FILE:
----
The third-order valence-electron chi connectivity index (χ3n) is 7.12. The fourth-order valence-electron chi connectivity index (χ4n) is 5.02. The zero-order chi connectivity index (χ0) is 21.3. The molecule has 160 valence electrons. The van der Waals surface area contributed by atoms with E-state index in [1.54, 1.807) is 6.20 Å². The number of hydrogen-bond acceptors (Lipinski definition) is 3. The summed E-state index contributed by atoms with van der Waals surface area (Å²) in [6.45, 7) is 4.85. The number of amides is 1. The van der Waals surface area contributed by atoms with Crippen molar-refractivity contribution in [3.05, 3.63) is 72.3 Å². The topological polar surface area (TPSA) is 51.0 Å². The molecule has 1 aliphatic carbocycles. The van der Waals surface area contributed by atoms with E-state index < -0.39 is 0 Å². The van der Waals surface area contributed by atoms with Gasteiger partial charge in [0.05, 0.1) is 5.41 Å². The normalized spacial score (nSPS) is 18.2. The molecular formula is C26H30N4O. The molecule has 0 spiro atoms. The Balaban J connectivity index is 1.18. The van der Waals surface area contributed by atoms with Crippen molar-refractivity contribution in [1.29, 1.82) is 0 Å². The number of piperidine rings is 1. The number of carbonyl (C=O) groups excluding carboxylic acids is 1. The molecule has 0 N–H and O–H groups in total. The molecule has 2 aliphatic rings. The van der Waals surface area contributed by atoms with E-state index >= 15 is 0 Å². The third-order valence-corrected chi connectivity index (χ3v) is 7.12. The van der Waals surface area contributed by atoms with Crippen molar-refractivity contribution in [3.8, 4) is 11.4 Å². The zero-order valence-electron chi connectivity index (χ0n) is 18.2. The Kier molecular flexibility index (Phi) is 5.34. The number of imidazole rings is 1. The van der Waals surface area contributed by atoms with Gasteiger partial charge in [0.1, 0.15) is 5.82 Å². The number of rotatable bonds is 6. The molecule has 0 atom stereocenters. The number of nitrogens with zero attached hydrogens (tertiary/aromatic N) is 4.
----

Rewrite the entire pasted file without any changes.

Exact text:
The third-order valence-electron chi connectivity index (χ3n) is 7.12. The fourth-order valence-electron chi connectivity index (χ4n) is 5.02. The zero-order chi connectivity index (χ0) is 21.3. The molecule has 160 valence electrons. The van der Waals surface area contributed by atoms with E-state index in [1.54, 1.807) is 6.20 Å². The number of hydrogen-bond acceptors (Lipinski definition) is 3. The summed E-state index contributed by atoms with van der Waals surface area (Å²) in [6.45, 7) is 4.85. The number of amides is 1. The van der Waals surface area contributed by atoms with Crippen molar-refractivity contribution in [3.05, 3.63) is 72.3 Å². The topological polar surface area (TPSA) is 51.0 Å². The molecule has 1 aliphatic carbocycles. The van der Waals surface area contributed by atoms with E-state index < -0.39 is 0 Å². The van der Waals surface area contributed by atoms with Gasteiger partial charge in [0.05, 0.1) is 5.41 Å². The normalized spacial score (nSPS) is 18.2. The molecular formula is C26H30N4O. The molecule has 0 spiro atoms. The Balaban J connectivity index is 1.18. The van der Waals surface area contributed by atoms with Crippen molar-refractivity contribution in [1.29, 1.82) is 0 Å². The number of piperidine rings is 1. The number of carbonyl (C=O) groups excluding carboxylic acids is 1. The molecule has 0 N–H and O–H groups in total. The molecule has 2 aliphatic rings. The van der Waals surface area contributed by atoms with E-state index >= 15 is 0 Å². The third-order valence-corrected chi connectivity index (χ3v) is 7.12. The van der Waals surface area contributed by atoms with Crippen molar-refractivity contribution in [3.8, 4) is 11.4 Å². The zero-order valence-electron chi connectivity index (χ0n) is 18.2. The Kier molecular flexibility index (Phi) is 5.34. The number of imidazole rings is 1. The van der Waals surface area contributed by atoms with Gasteiger partial charge in [0.1, 0.15) is 5.82 Å². The number of rotatable bonds is 6. The molecule has 0 atom stereocenters. The number of nitrogens with zero attached hydrogens (tertiary/aromatic N) is 4.